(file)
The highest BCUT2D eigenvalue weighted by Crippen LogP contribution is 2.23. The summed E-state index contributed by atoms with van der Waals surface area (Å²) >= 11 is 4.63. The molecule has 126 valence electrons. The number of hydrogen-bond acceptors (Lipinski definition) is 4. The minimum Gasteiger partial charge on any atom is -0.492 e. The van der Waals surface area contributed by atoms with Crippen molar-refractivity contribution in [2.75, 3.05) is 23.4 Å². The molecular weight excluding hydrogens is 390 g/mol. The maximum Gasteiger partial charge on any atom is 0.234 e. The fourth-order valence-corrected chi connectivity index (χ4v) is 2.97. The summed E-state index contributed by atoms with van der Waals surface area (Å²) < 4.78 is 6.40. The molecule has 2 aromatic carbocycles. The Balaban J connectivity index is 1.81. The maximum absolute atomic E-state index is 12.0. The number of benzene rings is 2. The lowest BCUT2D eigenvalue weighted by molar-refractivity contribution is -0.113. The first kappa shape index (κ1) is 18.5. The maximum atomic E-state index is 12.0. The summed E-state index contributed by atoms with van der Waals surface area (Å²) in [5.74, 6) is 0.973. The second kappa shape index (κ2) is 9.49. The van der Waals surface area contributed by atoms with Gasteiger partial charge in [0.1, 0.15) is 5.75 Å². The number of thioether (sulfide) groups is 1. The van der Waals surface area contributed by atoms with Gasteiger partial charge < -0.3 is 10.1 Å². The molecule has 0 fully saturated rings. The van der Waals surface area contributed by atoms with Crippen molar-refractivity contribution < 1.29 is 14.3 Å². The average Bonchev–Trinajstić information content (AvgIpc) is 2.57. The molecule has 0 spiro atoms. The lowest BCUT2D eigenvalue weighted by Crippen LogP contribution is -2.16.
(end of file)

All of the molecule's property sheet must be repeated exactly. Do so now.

The highest BCUT2D eigenvalue weighted by Crippen LogP contribution is 2.23. The summed E-state index contributed by atoms with van der Waals surface area (Å²) >= 11 is 4.63. The molecule has 126 valence electrons. The number of hydrogen-bond acceptors (Lipinski definition) is 4. The minimum Gasteiger partial charge on any atom is -0.492 e. The van der Waals surface area contributed by atoms with Crippen molar-refractivity contribution in [2.75, 3.05) is 23.4 Å². The molecular weight excluding hydrogens is 390 g/mol. The maximum Gasteiger partial charge on any atom is 0.234 e. The fourth-order valence-corrected chi connectivity index (χ4v) is 2.97. The summed E-state index contributed by atoms with van der Waals surface area (Å²) < 4.78 is 6.40. The molecule has 2 aromatic carbocycles. The Balaban J connectivity index is 1.81. The maximum absolute atomic E-state index is 12.0. The number of benzene rings is 2. The lowest BCUT2D eigenvalue weighted by molar-refractivity contribution is -0.113. The first kappa shape index (κ1) is 18.5. The maximum atomic E-state index is 12.0. The summed E-state index contributed by atoms with van der Waals surface area (Å²) in [5.74, 6) is 0.973. The second kappa shape index (κ2) is 9.49. The van der Waals surface area contributed by atoms with Gasteiger partial charge in [0.1, 0.15) is 5.75 Å². The number of thioether (sulfide) groups is 1. The van der Waals surface area contributed by atoms with Gasteiger partial charge < -0.3 is 10.1 Å². The molecule has 0 fully saturated rings. The van der Waals surface area contributed by atoms with Crippen molar-refractivity contribution < 1.29 is 14.3 Å². The average Bonchev–Trinajstić information content (AvgIpc) is 2.57. The molecule has 0 spiro atoms. The lowest BCUT2D eigenvalue weighted by Crippen LogP contribution is -2.16.